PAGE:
This essay investigates some of the ways in which traumatic intercultural arrivals and encounters are dramatized and staged in contemporary Irish theatre. Plays examined include Donal O'Kelly's Asylum! Asylum! (1994); Gavin Kostick's This Is What We Sang (2009); Elizabeth Kuti's The Sugar Wife (2005); Gianina Cãrbunario's Kebab (2007); Mirjana Rendulic's Broken Promise Land (2013); Paul Meade's Mushroom (2007); Owen McCafferty's Quietly (2009); and Stacey Gregg's Shibboleth (2015). The essay offers an analysis of the shared critical engagement of these plays with notions of community and immigration and with the links of these notions to social and ethnic divisions. It puts forward the argument that the selected plays question relationships between agency, victimhood and trauma and the artistic representation of pain and suffering. The essay concludes that in these Irish plays with international protagonists a common focus on shared humanity is applied through the use of familiar Irish dramaturgical techniques that highlight the absurdity of arbitrary frontiers between people.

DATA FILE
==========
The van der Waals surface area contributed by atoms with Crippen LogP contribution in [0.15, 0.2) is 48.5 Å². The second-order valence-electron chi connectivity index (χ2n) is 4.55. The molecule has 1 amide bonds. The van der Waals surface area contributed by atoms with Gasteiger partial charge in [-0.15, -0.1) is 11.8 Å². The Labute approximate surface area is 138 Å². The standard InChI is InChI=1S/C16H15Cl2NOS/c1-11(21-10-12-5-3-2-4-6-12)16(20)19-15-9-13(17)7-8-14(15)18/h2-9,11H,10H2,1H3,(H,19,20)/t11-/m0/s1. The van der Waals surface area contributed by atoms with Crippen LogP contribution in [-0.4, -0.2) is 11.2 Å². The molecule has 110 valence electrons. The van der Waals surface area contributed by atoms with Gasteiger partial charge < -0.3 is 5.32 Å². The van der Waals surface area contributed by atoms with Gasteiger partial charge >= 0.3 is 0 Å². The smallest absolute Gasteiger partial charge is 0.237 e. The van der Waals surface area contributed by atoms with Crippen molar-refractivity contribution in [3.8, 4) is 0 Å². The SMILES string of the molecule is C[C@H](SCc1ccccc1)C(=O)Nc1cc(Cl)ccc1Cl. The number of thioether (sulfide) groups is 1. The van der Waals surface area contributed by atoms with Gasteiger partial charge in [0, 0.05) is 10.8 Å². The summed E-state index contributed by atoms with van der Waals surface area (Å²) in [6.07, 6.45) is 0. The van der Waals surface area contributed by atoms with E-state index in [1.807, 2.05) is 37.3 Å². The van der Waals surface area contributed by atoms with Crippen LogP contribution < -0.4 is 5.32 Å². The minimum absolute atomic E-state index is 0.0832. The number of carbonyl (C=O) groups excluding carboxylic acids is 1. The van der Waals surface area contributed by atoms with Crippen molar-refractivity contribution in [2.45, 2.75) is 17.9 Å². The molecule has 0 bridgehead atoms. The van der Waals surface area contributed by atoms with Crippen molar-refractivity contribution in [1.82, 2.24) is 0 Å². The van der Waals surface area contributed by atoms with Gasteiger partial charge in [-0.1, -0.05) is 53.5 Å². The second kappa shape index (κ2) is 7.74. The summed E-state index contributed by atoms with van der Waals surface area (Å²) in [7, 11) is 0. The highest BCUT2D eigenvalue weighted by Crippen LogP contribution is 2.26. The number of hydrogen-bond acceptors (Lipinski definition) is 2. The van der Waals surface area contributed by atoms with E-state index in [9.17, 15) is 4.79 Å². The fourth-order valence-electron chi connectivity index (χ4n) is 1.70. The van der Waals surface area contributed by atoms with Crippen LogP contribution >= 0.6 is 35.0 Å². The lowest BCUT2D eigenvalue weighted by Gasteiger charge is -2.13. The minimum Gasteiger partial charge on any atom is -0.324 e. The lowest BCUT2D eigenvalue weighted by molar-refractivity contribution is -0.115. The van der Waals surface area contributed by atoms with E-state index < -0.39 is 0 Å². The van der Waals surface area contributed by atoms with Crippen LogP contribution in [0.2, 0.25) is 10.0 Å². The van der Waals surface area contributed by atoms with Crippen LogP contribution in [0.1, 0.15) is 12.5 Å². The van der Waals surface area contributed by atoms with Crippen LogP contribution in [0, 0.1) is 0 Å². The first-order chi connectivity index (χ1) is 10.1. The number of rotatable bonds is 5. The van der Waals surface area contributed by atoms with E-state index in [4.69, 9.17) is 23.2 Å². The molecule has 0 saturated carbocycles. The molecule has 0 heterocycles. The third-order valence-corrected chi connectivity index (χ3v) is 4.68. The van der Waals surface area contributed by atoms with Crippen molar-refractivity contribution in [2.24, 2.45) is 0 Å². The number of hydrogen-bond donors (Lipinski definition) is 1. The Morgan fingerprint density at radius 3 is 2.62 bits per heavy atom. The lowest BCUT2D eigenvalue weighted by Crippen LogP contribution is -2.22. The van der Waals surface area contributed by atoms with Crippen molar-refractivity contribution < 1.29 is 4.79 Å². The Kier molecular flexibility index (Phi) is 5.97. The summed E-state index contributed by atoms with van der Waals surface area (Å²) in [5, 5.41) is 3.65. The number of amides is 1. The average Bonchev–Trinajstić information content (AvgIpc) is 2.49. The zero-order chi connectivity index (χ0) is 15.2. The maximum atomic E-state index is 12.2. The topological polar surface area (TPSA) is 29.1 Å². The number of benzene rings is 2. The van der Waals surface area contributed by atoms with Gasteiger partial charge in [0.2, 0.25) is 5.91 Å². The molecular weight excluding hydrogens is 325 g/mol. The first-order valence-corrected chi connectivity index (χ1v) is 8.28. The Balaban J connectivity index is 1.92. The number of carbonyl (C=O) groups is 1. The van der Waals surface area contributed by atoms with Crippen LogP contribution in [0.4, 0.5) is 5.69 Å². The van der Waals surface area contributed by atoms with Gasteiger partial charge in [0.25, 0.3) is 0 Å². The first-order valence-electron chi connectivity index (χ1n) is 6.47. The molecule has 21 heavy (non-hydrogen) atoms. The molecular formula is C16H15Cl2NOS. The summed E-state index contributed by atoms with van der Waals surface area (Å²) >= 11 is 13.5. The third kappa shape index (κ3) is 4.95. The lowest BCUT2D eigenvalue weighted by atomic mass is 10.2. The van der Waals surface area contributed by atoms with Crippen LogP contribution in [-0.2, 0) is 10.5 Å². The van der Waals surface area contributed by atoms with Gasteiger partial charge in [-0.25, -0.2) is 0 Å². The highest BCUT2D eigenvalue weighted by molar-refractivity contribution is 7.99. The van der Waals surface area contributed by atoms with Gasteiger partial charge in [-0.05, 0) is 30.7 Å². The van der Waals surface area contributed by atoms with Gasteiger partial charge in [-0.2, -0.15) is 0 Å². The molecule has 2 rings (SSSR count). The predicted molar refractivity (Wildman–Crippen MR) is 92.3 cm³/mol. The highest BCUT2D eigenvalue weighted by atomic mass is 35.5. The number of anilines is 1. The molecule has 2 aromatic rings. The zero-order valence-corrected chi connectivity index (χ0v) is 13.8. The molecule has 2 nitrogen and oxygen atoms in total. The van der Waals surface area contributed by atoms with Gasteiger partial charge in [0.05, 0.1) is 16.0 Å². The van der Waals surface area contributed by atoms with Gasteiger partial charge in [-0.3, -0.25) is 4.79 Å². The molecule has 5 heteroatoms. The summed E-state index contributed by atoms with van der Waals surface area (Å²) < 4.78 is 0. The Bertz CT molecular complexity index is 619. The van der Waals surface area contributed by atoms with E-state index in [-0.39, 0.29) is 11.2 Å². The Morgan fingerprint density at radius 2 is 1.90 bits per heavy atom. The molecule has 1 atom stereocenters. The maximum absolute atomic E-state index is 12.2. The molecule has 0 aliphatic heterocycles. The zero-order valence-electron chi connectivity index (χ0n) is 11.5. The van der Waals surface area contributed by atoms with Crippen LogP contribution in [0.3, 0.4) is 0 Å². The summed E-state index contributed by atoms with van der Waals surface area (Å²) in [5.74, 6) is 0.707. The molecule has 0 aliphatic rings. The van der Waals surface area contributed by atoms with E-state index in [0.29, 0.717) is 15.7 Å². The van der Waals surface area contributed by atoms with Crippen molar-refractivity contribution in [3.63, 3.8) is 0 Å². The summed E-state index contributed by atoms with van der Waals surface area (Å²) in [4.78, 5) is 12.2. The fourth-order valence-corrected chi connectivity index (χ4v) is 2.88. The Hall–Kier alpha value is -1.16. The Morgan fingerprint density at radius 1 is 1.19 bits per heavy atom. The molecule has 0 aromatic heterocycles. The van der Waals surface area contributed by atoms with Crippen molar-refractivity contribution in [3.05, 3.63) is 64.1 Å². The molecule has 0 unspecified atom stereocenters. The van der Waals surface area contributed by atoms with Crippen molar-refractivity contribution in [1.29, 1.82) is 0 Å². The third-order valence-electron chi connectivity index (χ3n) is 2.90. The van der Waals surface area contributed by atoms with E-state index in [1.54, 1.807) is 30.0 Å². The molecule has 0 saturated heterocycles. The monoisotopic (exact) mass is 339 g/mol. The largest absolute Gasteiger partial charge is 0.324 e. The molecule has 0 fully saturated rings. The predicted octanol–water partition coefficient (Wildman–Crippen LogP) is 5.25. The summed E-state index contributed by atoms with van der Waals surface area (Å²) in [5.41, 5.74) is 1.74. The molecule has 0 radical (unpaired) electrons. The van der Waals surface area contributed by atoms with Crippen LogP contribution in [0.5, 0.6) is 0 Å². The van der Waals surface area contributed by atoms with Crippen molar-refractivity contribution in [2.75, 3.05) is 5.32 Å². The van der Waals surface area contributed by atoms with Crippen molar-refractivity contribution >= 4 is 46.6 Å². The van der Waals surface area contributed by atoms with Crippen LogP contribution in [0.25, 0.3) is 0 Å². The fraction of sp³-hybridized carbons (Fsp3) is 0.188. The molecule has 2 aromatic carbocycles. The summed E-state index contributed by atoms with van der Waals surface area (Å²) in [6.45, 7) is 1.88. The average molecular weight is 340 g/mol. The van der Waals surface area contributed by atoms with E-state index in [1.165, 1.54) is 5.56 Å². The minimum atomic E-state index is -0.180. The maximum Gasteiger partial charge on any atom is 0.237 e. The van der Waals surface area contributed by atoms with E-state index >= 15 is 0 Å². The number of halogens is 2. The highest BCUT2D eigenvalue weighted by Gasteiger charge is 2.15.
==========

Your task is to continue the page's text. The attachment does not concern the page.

|Title of host publication||The Palgrave Handbook of Contemporary Irish Theatre and Performance. Ed. Eamonn Jordan, Eric Weitz. Forthcoming: Palgrave Macmillan, 2018.|
|Publication status||Published - 01 Oct 2018|